North Iceland shop claims bank is stealing its money

The owner of a north Iceland hardware store is bringing charges against Landsbanki bank for theft.

The shop in Akureyri has been in negotiation with Landsbanki for three years over its debts on foreign-currency loans and now the shop’s boss has gone to the press, saying the bank’s intransigence amounts to theft.

The owner of the shop, called Uti og Inni, took out a loan with Landsbanki when they moved to new premises in Akureyri three years ago. In the banking collapse the loan payments and the total amount owed in Icelandic kronur sky rocketed and shop owner Agnes Arnardottir says no positive results have come from regular negotiations since that time, RUV reported.

“They have not wanted to listen to us, we have tried to get a meeting with the top managers. They always say they are looking into the matter and it has been the same story for three years; new documents, new meetings and constantly putting it to some sort of loans committees and suchlike, but nothing comes out of it. Now we are just about done with it all. We look at it like this: that you get some predetermined amount as a loan, you pay some set amount and then there is a set amount left; but if you are forced to pay some tens-of-millions more than that, then it is simply theft!”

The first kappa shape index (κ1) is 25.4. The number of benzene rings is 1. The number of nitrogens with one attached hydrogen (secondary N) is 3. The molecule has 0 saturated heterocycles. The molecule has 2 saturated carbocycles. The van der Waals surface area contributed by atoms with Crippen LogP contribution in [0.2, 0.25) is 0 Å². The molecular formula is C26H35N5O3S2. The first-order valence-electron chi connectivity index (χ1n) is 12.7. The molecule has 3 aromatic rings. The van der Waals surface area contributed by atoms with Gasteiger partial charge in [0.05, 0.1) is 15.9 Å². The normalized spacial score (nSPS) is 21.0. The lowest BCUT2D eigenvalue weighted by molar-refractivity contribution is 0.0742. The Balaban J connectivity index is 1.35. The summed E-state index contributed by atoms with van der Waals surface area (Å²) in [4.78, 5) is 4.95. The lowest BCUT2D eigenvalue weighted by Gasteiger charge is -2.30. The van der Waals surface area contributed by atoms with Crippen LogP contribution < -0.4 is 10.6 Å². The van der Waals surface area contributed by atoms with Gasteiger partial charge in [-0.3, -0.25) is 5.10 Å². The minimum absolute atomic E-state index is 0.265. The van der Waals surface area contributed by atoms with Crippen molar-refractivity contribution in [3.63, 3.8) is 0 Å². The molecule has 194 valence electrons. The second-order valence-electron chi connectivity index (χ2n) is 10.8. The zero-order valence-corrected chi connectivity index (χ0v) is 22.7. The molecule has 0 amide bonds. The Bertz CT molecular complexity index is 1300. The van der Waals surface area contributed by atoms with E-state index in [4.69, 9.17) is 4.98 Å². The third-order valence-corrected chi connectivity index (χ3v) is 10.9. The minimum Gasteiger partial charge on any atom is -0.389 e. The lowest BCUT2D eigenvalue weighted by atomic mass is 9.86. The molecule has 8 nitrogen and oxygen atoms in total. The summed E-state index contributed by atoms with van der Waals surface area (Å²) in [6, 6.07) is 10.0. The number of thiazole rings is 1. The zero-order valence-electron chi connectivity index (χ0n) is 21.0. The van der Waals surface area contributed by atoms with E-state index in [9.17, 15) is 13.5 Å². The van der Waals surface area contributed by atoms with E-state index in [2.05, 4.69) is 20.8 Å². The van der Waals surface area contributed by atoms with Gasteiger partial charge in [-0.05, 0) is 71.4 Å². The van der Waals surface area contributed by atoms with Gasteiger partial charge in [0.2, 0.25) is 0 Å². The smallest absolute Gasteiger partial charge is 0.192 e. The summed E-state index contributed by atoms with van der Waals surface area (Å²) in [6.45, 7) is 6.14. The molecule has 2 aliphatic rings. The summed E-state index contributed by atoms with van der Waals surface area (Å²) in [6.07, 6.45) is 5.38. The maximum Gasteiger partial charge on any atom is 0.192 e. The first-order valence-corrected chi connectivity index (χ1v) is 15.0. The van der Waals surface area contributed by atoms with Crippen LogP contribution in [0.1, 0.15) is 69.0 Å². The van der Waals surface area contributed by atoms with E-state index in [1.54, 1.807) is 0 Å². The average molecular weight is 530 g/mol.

Arnarsdottir says that the original loan was ISK 80 million, they have already paid ISK 24 million off in three years and hope to have ISK 56 million left to pay. Landsbanki, however, says the shop still has ISK 130 million more to pay at this time — 50 million more than the original loan amount.

She believes that such loans have already been declared illegal by courts and says that four lawyers have investigated the shop’s case and come to the same conclusion — but the bank disagrees. She has now taken her claim to the Akureyri district commissioner (sometimes translated into English as sheriff), accusing Landsbanki of theft.

She has not hired a lawyer to take the case to court herself, “Because we are just a little company and the bank has loads of lawyers and plenty of money. I just don’t have any money left over and can’t afford to hire a lawyer. I’m just trying to protect myself,” Arnarsdottir says.